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Churchill’s impact

LAURENCE REES: To what extent do you think that it was Churchill who saved Britain in 1940?

DAVID REYNOLDS: Well, if you look at it in a larger, structural, sense you could say that the Germans are astonished by their success in France and are not really in a position to attack Britain, certainly not to invade Britain in 1940 successfully. So in that sense there is a slight artificiality about the crisis as we might see it now. On the other hand, the fall of France is such an enormous shock to everybody’s expectation that there is a remarkable loss of nerve in May and June 1940; and particularly around the time of Dunkirk, Halifax’s idea that maybe we could find out what Hitler’s peace terms might be by using the Italians. I think Churchill’s response was absolutely right, it would start a slippery slope, would immediately become public knowledge, and would compromise Britain’s continued ability to fight and so on.

So I think Churchill’s determination to draw a line on that was fundamentally right. And also in a larger sense if you think of the three men who were in a position to lead Britain in the spring and summer of 1940: Chamberlain, Halifax and Churchill, Chamberlain and Halifax have no real stomach for war. Chamberlain says this and Halifax is almost physically sick at the thought of becoming Prime Minister, whereas Churchill was a soldier in his youth, and there is a sense in which he does relish war, he certainly relishes the challenge of war, and so, as many people had recognised in the thirties, even his critics, he was the man for that particular moment if it ever came, and it did in 1940. So I think there’s a real sense that, as he recognises in his own memoirs, it was an almost providential moment for him and he had belatedly caught up with his own destiny.

LAURENCE REES: And can we begin to answer the counterfactual question: what would have happened to Britain if he hadn’t been there?

DAVID REYNOLDS: Well, counterfactual questions are always difficult. One thing we do know is that he immediately changes the whole tempo of the war effort. This is felt right through Whitehall within days of his arrival, and is symbolised by those famous 'action on this day' stickers that go onto essential documents, and civil servants like Jock Colville who write in their diary of this sense of the whole tempo of everything picking up. He also takes an enormous amount of interest in the military side of things, the planning, the preparations for invasion, the preparation of the air force and certainly it’s unlikely that somebody like Chamberlain would have put a person like Beaverbrook in charge of increasing aircraft production in the summer of 1940.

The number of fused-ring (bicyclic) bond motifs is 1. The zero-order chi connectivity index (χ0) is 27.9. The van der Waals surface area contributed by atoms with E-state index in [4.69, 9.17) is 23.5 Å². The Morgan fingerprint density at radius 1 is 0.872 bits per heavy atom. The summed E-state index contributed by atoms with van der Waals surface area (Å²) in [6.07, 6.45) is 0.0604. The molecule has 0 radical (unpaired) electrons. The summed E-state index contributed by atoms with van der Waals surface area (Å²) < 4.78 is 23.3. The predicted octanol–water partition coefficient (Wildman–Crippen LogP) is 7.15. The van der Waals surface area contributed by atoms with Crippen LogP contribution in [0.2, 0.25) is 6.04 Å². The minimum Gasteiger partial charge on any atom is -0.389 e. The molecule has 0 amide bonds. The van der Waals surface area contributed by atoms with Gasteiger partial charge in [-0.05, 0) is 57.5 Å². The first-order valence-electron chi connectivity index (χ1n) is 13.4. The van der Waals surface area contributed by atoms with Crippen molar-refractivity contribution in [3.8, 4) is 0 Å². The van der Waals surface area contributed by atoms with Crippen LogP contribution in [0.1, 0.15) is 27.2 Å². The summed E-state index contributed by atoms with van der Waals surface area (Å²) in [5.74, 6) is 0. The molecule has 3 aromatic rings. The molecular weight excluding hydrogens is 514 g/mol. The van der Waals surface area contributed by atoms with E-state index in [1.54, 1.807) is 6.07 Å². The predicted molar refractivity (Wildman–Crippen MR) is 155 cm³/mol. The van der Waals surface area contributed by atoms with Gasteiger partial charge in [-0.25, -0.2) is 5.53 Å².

The two men hated each other, but Churchill’s ability to use mavericks was part of his success, as he wasn’t part of the party machine. So I think that there is little doubt that he does provide something very special for the morale of Britain in 1940 which communicates itself to the public as well as to the politicians and the civil servants. The interesting question, of course, is that by, say, 1942, a lot of people in London at the centre of power feel that Winston has outstayed his time, that he was the man for 1940 but he’s not necessarily the man to see the country through the war. They don’t, in the end, have any alternative and Churchill sees off the opposition. That, in part, is the significance of the battle of El Alamein. But I think a lot of people felt in 1940, yes, he’s the man for this job, but they didn’t necessarily see him as the war leader for the duration.

LAURENCE REES: Germany didn’t really have the capability to invade Britain in 1940, but that’s absolutely not how it was portrayed to people at the time, was it?

DAVID REYNOLDS: I don’t really get the impression that Hitler had the capability to mount a serious invasion in 1940. The way I see it is that the victory in France comes with remarkable speed and it defies even the greatest expectations and the most extreme hopes of how quickly this victory would be won. It then transforms the whole international situation, but Hitler’s perception is really that there is no reason for Britain to carry on this rather pointless struggle.

The Luftwaffe doesn’t have a capability to mount an intense, round the clock bombing of Britain, and there’s also mistakes made about whether to attack the airfields rather than the ports and the cities and things like that. But certainly the Germans don’t have a capability for an invasion in the summer of 1940 and even if they had achieved some kind of air superiority it would still have been very difficult, not least because the German navy has been quite significantly damaged by the invasion of Norway, so the kind of escort facilities and support that would be necessary for the invasion fleet are problematic as well.

Churchill himself said at the time, and certainly says in his memoirs, that he wasn’t really afraid of invasion in 1940. He could imagine the possibility of big raids or something like that on the east coast, but a full scale invasion was less worrying to him than the biggest fear that he had all through the war which was that Britain’s sea lanes would be cut off, and that the country would eventually be starved into submission.